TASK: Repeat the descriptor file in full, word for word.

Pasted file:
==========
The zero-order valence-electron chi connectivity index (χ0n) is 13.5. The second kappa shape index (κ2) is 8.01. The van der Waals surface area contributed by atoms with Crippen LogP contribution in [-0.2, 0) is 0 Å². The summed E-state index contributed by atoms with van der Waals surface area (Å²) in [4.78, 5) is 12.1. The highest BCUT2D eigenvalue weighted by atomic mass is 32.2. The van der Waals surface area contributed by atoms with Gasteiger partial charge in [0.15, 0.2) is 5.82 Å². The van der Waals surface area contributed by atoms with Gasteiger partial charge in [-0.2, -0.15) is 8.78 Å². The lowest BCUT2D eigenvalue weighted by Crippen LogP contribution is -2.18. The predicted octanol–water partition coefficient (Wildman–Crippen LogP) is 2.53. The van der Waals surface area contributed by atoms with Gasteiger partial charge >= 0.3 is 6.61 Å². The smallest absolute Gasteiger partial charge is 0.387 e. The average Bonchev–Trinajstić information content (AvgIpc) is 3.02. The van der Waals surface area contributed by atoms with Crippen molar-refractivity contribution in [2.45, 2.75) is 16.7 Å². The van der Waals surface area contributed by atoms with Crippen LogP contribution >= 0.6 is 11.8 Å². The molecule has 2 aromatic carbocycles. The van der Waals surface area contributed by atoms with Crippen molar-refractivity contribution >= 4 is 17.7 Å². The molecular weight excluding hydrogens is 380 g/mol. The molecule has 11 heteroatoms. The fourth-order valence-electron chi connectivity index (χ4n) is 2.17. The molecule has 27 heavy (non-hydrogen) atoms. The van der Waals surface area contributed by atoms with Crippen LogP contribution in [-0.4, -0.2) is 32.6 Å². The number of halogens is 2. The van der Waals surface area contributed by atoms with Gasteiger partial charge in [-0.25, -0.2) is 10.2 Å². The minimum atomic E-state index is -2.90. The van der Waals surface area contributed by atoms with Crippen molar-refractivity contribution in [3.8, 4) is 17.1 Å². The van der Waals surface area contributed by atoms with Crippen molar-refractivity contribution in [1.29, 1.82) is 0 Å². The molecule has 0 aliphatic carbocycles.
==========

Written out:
The zero-order valence-electron chi connectivity index (χ0n) is 13.5. The second kappa shape index (κ2) is 8.01. The van der Waals surface area contributed by atoms with Crippen LogP contribution in [-0.2, 0) is 0 Å². The summed E-state index contributed by atoms with van der Waals surface area (Å²) in [4.78, 5) is 12.1. The highest BCUT2D eigenvalue weighted by atomic mass is 32.2. The van der Waals surface area contributed by atoms with Gasteiger partial charge in [0.15, 0.2) is 5.82 Å². The van der Waals surface area contributed by atoms with Gasteiger partial charge in [-0.2, -0.15) is 8.78 Å². The lowest BCUT2D eigenvalue weighted by Crippen LogP contribution is -2.18. The predicted octanol–water partition coefficient (Wildman–Crippen LogP) is 2.53. The van der Waals surface area contributed by atoms with Gasteiger partial charge >= 0.3 is 6.61 Å². The smallest absolute Gasteiger partial charge is 0.387 e. The average Bonchev–Trinajstić information content (AvgIpc) is 3.02. The van der Waals surface area contributed by atoms with Crippen molar-refractivity contribution in [2.45, 2.75) is 16.7 Å². The van der Waals surface area contributed by atoms with Crippen LogP contribution >= 0.6 is 11.8 Å². The molecule has 2 aromatic carbocycles. The van der Waals surface area contributed by atoms with Crippen molar-refractivity contribution >= 4 is 17.7 Å². The molecular weight excluding hydrogens is 380 g/mol. The molecule has 11 heteroatoms. The fourth-order valence-electron chi connectivity index (χ4n) is 2.17. The molecule has 27 heavy (non-hydrogen) atoms. The van der Waals surface area contributed by atoms with Crippen LogP contribution in [-0.4, -0.2) is 32.6 Å². The number of halogens is 2. The van der Waals surface area contributed by atoms with Gasteiger partial charge in [-0.25, -0.2) is 10.2 Å². The minimum atomic E-state index is -2.90. The van der Waals surface area contributed by atoms with Crippen molar-refractivity contribution in [3.8, 4) is 17.1 Å². The van der Waals surface area contributed by atoms with Crippen molar-refractivity contribution in [1.29, 1.82) is 0 Å². The molecule has 0 aliphatic carbocycles.